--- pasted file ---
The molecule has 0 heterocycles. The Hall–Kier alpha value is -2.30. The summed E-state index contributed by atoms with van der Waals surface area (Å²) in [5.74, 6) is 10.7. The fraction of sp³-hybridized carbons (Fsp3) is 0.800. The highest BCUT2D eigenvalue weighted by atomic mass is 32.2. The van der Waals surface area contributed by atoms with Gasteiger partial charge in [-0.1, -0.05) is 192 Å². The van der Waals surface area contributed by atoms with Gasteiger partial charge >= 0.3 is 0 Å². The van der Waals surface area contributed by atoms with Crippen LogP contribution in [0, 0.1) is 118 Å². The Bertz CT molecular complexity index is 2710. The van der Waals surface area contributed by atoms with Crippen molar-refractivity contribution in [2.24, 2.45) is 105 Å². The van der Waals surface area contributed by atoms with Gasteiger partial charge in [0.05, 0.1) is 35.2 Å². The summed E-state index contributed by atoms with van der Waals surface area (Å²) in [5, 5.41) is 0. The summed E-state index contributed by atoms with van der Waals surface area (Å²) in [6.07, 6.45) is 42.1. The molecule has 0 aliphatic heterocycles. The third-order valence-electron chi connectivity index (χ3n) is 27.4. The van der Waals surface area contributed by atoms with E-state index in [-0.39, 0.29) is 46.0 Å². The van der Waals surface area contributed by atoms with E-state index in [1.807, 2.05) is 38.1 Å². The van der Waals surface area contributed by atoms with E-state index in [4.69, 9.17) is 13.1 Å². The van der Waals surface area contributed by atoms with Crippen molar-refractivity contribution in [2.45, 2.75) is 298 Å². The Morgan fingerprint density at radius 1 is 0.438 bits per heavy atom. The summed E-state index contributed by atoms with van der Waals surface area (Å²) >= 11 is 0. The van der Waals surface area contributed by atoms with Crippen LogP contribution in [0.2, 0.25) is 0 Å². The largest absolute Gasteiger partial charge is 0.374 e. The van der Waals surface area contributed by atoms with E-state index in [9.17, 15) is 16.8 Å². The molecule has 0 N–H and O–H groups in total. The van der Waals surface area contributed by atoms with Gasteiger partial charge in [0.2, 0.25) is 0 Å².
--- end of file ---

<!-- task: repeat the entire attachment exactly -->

The molecule has 0 heterocycles. The Hall–Kier alpha value is -2.30. The summed E-state index contributed by atoms with van der Waals surface area (Å²) in [5.74, 6) is 10.7. The fraction of sp³-hybridized carbons (Fsp3) is 0.800. The highest BCUT2D eigenvalue weighted by atomic mass is 32.2. The van der Waals surface area contributed by atoms with Gasteiger partial charge in [-0.1, -0.05) is 192 Å². The van der Waals surface area contributed by atoms with Gasteiger partial charge >= 0.3 is 0 Å². The van der Waals surface area contributed by atoms with Crippen LogP contribution in [0, 0.1) is 118 Å². The Bertz CT molecular complexity index is 2710. The van der Waals surface area contributed by atoms with Crippen molar-refractivity contribution in [2.24, 2.45) is 105 Å². The van der Waals surface area contributed by atoms with Gasteiger partial charge in [0.05, 0.1) is 35.2 Å². The summed E-state index contributed by atoms with van der Waals surface area (Å²) in [5, 5.41) is 0. The summed E-state index contributed by atoms with van der Waals surface area (Å²) in [6.07, 6.45) is 42.1. The molecule has 0 aliphatic heterocycles. The third-order valence-electron chi connectivity index (χ3n) is 27.4. The van der Waals surface area contributed by atoms with E-state index in [-0.39, 0.29) is 46.0 Å². The van der Waals surface area contributed by atoms with E-state index in [1.807, 2.05) is 38.1 Å². The van der Waals surface area contributed by atoms with E-state index in [4.69, 9.17) is 13.1 Å². The van der Waals surface area contributed by atoms with Crippen molar-refractivity contribution in [2.45, 2.75) is 298 Å². The Morgan fingerprint density at radius 1 is 0.438 bits per heavy atom. The summed E-state index contributed by atoms with van der Waals surface area (Å²) >= 11 is 0. The van der Waals surface area contributed by atoms with Crippen LogP contribution in [0.2, 0.25) is 0 Å². The largest absolute Gasteiger partial charge is 0.374 e. The van der Waals surface area contributed by atoms with E-state index in [9.17, 15) is 16.8 Å². The molecule has 0 N–H and O–H groups in total. The van der Waals surface area contributed by atoms with Gasteiger partial charge in [0.2, 0.25) is 0 Å².